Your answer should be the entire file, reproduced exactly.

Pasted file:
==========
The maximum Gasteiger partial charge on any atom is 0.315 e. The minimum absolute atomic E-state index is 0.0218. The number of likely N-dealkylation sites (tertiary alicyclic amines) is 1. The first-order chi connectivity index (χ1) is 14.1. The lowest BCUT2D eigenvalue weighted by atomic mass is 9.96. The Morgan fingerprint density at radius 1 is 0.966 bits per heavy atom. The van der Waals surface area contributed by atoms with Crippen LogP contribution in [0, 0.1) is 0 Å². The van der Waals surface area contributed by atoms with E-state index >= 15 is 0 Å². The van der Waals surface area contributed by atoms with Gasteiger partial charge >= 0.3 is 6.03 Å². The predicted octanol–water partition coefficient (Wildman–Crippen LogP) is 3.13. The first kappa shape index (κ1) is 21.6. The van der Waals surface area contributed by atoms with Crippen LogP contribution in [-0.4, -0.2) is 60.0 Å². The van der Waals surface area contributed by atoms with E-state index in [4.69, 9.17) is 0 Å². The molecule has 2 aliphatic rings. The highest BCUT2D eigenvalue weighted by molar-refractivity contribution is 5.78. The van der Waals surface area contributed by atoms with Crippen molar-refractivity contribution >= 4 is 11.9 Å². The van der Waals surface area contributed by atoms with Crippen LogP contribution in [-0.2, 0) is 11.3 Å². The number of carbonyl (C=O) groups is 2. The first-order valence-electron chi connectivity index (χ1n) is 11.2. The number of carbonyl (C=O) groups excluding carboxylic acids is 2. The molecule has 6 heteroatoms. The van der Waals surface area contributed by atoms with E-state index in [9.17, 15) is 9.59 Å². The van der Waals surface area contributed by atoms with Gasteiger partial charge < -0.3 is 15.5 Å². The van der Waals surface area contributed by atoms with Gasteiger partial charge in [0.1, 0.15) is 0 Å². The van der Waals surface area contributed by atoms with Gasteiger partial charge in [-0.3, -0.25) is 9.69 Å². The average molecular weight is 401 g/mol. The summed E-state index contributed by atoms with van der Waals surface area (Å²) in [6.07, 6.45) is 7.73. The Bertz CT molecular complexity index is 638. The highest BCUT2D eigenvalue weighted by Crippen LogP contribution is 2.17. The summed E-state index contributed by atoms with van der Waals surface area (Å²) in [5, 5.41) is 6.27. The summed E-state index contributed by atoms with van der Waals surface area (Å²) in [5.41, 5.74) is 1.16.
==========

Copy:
The maximum Gasteiger partial charge on any atom is 0.315 e. The minimum absolute atomic E-state index is 0.0218. The number of likely N-dealkylation sites (tertiary alicyclic amines) is 1. The first-order chi connectivity index (χ1) is 14.1. The lowest BCUT2D eigenvalue weighted by atomic mass is 9.96. The Morgan fingerprint density at radius 1 is 0.966 bits per heavy atom. The van der Waals surface area contributed by atoms with Crippen LogP contribution in [0, 0.1) is 0 Å². The van der Waals surface area contributed by atoms with E-state index >= 15 is 0 Å². The van der Waals surface area contributed by atoms with Gasteiger partial charge >= 0.3 is 6.03 Å². The predicted octanol–water partition coefficient (Wildman–Crippen LogP) is 3.13. The first kappa shape index (κ1) is 21.6. The van der Waals surface area contributed by atoms with Crippen LogP contribution in [-0.4, -0.2) is 60.0 Å². The van der Waals surface area contributed by atoms with E-state index in [4.69, 9.17) is 0 Å². The molecule has 2 aliphatic rings. The highest BCUT2D eigenvalue weighted by molar-refractivity contribution is 5.78. The van der Waals surface area contributed by atoms with Crippen molar-refractivity contribution >= 4 is 11.9 Å². The van der Waals surface area contributed by atoms with Crippen LogP contribution in [-0.2, 0) is 11.3 Å². The number of carbonyl (C=O) groups is 2. The first-order valence-electron chi connectivity index (χ1n) is 11.2. The number of carbonyl (C=O) groups excluding carboxylic acids is 2. The molecule has 6 heteroatoms. The van der Waals surface area contributed by atoms with E-state index in [9.17, 15) is 9.59 Å². The van der Waals surface area contributed by atoms with Gasteiger partial charge < -0.3 is 15.5 Å². The van der Waals surface area contributed by atoms with Gasteiger partial charge in [0.1, 0.15) is 0 Å². The van der Waals surface area contributed by atoms with Gasteiger partial charge in [-0.3, -0.25) is 9.69 Å². The average molecular weight is 401 g/mol. The summed E-state index contributed by atoms with van der Waals surface area (Å²) in [6.07, 6.45) is 7.73. The Bertz CT molecular complexity index is 638. The highest BCUT2D eigenvalue weighted by Crippen LogP contribution is 2.17. The summed E-state index contributed by atoms with van der Waals surface area (Å²) in [5, 5.41) is 6.27. The summed E-state index contributed by atoms with van der Waals surface area (Å²) in [5.41, 5.74) is 1.16.